Locke’s List for 2020: Major Discoveries and Pleasant Diversions in Operatic and Other Vocal Music (Plus a Ballet to a Scenario by Arthur Schnitzler)

What a strange, scary, and remarkable year 2020 has been, in all our lives! The social isolation that I have carried out pretty consistently has led me to look to music even more than usual for solace, enlightenment, and pleasant distraction. I gather that many music lovers have traveled a somewhat similar path since mid-March.

My penchant for opera, and for vocal music and for the theatre generally, has led me to get to know a number of recent CD releases, many of which I have reviewed for American Record Guide or for various online magazines.

Colin Balzer as Ulisse in BEMF's production of Monteverdi's "Il ritorno di Ulisse in patria." Photo Frank Siteman.

Opera Boom: Lots of opera in Boston, but how much was really good?

I need more than two hands to count the number of operas I’ve attended in Boston so far this year. Two productions by the Boston Lyric Opera, our leading company; nine (four fully staged) by our newest company, Odyssey Opera; a brilliant concert version by the BSO of Szymanowski’s disturbing and mesmerizing King Rogerall three of Monteverdi’s surviving operas presented by the Boston Early Music Festival, performed in repertory for possibly the very first time; a rarely produced Mozart masterpiece, Die Entführung aus dem Serail, in a solid and often eloquently sung concert version by Emmanuel Music; the world premiere of Crossing25-year-old Matthew Aucoin’s one-act opera about Whitman in the Civil War, presented by A.R.T.; and the first local production of Hulak-Artemovsky’s Cossack Beyond the Danube, the Ukrainian national opera, by Commonwealth Lyric Theatre (imaginatively staged and magnificently sung). Not to mention several smaller production I couldn’t actually get to—including an adventurous new work, Per Bloland’s Pedr Solis, by the heroic Guerrilla Opera, which I got to watch only on-line, and Boston Opera Collaborative’s Ned Rorem Our Town (music I’m not crazy about, but friends I trust liked the production).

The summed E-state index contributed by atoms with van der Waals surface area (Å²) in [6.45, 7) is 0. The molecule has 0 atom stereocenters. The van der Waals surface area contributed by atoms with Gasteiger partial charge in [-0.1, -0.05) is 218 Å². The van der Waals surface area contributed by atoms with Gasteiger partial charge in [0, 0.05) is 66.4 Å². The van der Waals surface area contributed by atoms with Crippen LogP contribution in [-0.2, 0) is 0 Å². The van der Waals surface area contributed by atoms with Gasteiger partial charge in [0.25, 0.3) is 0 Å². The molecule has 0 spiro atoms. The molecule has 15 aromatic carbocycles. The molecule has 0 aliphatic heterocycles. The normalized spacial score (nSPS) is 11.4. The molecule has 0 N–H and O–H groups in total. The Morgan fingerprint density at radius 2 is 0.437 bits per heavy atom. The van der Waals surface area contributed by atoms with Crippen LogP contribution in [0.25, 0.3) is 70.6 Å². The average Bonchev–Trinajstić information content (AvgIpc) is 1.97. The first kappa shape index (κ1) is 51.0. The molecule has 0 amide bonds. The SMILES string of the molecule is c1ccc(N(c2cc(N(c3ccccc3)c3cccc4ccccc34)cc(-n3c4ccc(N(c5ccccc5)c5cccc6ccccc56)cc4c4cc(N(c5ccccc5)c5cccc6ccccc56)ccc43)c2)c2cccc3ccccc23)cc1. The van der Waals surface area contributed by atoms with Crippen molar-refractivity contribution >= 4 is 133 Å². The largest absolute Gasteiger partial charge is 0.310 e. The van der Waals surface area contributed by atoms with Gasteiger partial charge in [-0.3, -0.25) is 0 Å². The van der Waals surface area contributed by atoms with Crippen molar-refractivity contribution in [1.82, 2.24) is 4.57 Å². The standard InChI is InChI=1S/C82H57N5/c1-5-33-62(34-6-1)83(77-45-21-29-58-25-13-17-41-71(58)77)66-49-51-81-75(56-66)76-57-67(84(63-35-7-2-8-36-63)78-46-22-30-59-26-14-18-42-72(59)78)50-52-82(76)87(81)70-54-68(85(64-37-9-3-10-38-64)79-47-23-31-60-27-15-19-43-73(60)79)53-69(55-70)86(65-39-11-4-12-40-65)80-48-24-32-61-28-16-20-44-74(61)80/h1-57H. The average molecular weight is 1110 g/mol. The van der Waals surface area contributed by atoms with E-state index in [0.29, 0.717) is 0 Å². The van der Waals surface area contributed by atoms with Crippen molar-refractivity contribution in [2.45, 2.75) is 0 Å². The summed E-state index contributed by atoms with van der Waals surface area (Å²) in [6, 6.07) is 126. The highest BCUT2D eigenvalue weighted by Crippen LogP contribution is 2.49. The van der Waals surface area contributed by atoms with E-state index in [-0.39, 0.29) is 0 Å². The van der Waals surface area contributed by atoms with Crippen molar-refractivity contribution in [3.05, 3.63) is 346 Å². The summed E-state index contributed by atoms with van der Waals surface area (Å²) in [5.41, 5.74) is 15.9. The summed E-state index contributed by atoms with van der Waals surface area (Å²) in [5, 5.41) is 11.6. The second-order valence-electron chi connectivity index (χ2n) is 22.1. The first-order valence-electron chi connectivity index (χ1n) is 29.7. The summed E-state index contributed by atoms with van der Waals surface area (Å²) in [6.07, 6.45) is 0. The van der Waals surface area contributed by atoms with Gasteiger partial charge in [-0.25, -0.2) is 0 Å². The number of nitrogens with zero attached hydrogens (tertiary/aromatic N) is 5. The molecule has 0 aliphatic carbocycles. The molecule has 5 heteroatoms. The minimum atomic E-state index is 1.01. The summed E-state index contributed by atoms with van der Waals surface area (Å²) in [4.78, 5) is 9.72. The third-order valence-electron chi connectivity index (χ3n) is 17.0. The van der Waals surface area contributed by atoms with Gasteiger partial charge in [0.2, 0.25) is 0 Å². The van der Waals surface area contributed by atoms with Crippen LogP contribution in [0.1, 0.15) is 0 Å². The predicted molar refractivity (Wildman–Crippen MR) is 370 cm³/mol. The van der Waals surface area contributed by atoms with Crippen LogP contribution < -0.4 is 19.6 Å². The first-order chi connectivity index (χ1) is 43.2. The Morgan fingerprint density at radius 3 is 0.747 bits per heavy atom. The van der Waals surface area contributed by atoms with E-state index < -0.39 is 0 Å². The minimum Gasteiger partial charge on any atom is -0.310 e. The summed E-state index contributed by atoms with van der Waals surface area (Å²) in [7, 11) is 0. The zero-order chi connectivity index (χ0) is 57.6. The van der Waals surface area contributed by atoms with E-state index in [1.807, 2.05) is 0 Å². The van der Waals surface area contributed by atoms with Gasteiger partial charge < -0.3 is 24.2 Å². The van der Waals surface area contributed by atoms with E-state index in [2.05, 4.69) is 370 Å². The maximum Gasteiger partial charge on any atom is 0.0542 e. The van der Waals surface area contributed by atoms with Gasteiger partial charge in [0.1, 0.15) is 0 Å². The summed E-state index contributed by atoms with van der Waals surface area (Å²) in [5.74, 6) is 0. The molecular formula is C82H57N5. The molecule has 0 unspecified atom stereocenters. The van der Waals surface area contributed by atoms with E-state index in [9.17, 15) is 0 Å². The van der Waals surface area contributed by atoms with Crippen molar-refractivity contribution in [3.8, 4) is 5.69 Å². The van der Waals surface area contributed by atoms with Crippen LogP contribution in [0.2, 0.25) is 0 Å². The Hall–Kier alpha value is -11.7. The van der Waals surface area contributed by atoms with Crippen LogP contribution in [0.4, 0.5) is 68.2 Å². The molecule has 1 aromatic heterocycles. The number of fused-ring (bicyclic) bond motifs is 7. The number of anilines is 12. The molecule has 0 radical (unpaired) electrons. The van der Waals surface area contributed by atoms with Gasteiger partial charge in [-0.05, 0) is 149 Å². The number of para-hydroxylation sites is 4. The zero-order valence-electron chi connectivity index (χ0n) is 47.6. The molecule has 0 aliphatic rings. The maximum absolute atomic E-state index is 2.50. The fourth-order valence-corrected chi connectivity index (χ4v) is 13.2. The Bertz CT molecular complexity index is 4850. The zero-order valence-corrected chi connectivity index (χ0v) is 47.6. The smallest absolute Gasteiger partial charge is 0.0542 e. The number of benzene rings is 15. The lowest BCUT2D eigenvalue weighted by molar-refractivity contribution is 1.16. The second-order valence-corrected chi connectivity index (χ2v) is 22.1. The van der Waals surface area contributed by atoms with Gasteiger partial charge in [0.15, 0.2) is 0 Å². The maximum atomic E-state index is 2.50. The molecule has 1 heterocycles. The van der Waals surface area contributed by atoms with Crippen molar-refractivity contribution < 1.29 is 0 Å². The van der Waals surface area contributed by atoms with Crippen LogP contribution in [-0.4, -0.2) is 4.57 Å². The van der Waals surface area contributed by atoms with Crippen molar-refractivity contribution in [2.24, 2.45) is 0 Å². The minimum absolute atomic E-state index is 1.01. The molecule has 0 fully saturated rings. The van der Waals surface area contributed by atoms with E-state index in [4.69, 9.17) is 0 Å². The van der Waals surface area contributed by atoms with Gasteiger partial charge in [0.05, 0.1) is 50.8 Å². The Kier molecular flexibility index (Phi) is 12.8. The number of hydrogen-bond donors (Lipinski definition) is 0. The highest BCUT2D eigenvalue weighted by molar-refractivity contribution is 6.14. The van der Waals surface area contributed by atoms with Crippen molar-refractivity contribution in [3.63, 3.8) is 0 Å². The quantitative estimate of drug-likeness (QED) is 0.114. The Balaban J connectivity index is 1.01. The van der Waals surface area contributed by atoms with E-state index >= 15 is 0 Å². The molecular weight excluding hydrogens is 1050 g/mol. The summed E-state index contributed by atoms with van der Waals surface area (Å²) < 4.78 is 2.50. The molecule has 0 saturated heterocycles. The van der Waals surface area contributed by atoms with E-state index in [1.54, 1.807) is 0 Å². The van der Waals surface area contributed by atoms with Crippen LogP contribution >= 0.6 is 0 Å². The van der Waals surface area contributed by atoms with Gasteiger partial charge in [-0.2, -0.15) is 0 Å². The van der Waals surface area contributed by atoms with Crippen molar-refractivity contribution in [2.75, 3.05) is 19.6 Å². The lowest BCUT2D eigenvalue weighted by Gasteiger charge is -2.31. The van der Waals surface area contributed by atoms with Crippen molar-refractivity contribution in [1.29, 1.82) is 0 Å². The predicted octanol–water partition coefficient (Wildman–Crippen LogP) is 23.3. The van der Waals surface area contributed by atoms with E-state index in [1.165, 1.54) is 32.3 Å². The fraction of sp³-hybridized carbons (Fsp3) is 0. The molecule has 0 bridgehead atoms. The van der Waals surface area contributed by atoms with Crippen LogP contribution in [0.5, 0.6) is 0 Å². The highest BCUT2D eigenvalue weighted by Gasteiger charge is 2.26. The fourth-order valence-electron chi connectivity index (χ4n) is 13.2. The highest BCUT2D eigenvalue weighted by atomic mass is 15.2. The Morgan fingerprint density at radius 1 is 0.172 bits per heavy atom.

A lot of opera! But how full is the cup?

Percy Grainger (1882-1961), 1922

Proms 2011 – a personal preview by Gabriel Kellett: Royal Albert Hall et. al., 15 July – 10 September, 2011

I’m in two minds about the Proms tradition of always allotting significant programming space to composers with major anniversaries. It’s transparently a fairly arbitrary device to make the programmers’ jobs much easier and minimise the thorny problem of personal taste entering the decision-making process; on the other hand, without it we would never get three concerts this year featuring one of my favourites, Percy Grainger (died 50 years ago). In particular, the late night Prom on 2 August including Kathryn Tickell and June Tabor, celebrating the folk music Grainger was inspired by, is to me one of the most interesting this year.

Lars Vogt plays Janáček, Schubert, and Beethoven Op. 111 at Wigmore Hall

Worldly wise. I have enough concerts at Wigmore Hall under my belt to qualify as a Wiggie (not that I could ever vote Tory), if it’s not too cheeky to nickname the knowing regulars at this, the best hall in London. The seating capacity is only 540, a minnow that would disappear in the maw of Albert Hall, so the stars who appear here do it for love, not to mention the warm, enveloping acoustic—this must be the closest that a Pollini or Tetzlaff comes to singing in the shower. We are just a week past Pollini’s recital in Royal Festival Hall on the South Bank, but the chills and tingles he failed to supply, sadly, came with a rush at Wigmore last night.

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